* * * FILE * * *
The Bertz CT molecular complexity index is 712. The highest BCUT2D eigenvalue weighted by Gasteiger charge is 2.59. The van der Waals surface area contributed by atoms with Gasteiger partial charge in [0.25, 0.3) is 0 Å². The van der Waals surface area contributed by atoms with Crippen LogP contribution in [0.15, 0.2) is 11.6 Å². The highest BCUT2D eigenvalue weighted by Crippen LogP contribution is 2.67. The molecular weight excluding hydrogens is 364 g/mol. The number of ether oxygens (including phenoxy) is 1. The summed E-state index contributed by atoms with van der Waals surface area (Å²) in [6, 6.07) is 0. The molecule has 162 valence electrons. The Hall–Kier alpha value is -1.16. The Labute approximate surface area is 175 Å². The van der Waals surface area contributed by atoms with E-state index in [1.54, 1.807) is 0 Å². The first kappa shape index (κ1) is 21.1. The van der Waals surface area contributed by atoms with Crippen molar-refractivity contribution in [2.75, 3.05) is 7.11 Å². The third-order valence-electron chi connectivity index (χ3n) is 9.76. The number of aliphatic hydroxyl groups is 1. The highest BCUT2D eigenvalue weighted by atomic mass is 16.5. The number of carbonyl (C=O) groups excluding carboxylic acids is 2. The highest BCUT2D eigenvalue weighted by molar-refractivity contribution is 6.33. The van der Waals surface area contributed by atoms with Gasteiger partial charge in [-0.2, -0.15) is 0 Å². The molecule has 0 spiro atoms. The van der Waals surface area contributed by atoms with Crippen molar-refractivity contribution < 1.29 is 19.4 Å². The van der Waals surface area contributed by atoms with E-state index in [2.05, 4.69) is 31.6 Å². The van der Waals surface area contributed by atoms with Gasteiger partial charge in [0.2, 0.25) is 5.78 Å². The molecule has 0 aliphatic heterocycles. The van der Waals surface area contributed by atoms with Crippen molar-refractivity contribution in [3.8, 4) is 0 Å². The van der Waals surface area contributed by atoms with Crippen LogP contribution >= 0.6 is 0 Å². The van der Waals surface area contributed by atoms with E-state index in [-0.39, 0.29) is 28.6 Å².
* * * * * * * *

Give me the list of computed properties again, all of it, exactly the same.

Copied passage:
The Bertz CT molecular complexity index is 712. The highest BCUT2D eigenvalue weighted by Gasteiger charge is 2.59. The van der Waals surface area contributed by atoms with Gasteiger partial charge in [0.25, 0.3) is 0 Å². The van der Waals surface area contributed by atoms with Crippen LogP contribution in [0.15, 0.2) is 11.6 Å². The highest BCUT2D eigenvalue weighted by Crippen LogP contribution is 2.67. The molecular weight excluding hydrogens is 364 g/mol. The number of ether oxygens (including phenoxy) is 1. The summed E-state index contributed by atoms with van der Waals surface area (Å²) in [6, 6.07) is 0. The molecule has 162 valence electrons. The Hall–Kier alpha value is -1.16. The Labute approximate surface area is 175 Å². The van der Waals surface area contributed by atoms with E-state index in [1.54, 1.807) is 0 Å². The first kappa shape index (κ1) is 21.1. The van der Waals surface area contributed by atoms with Crippen molar-refractivity contribution in [2.75, 3.05) is 7.11 Å². The third-order valence-electron chi connectivity index (χ3n) is 9.76. The number of aliphatic hydroxyl groups is 1. The highest BCUT2D eigenvalue weighted by atomic mass is 16.5. The number of carbonyl (C=O) groups excluding carboxylic acids is 2. The highest BCUT2D eigenvalue weighted by molar-refractivity contribution is 6.33. The van der Waals surface area contributed by atoms with Gasteiger partial charge in [-0.2, -0.15) is 0 Å². The molecule has 0 spiro atoms. The van der Waals surface area contributed by atoms with Crippen molar-refractivity contribution < 1.29 is 19.4 Å². The van der Waals surface area contributed by atoms with E-state index in [2.05, 4.69) is 31.6 Å². The van der Waals surface area contributed by atoms with Gasteiger partial charge in [0.2, 0.25) is 5.78 Å². The molecule has 0 aliphatic heterocycles. The van der Waals surface area contributed by atoms with Crippen molar-refractivity contribution in [3.8, 4) is 0 Å². The van der Waals surface area contributed by atoms with Crippen LogP contribution >= 0.6 is 0 Å². The van der Waals surface area contributed by atoms with E-state index in [-0.39, 0.29) is 28.6 Å².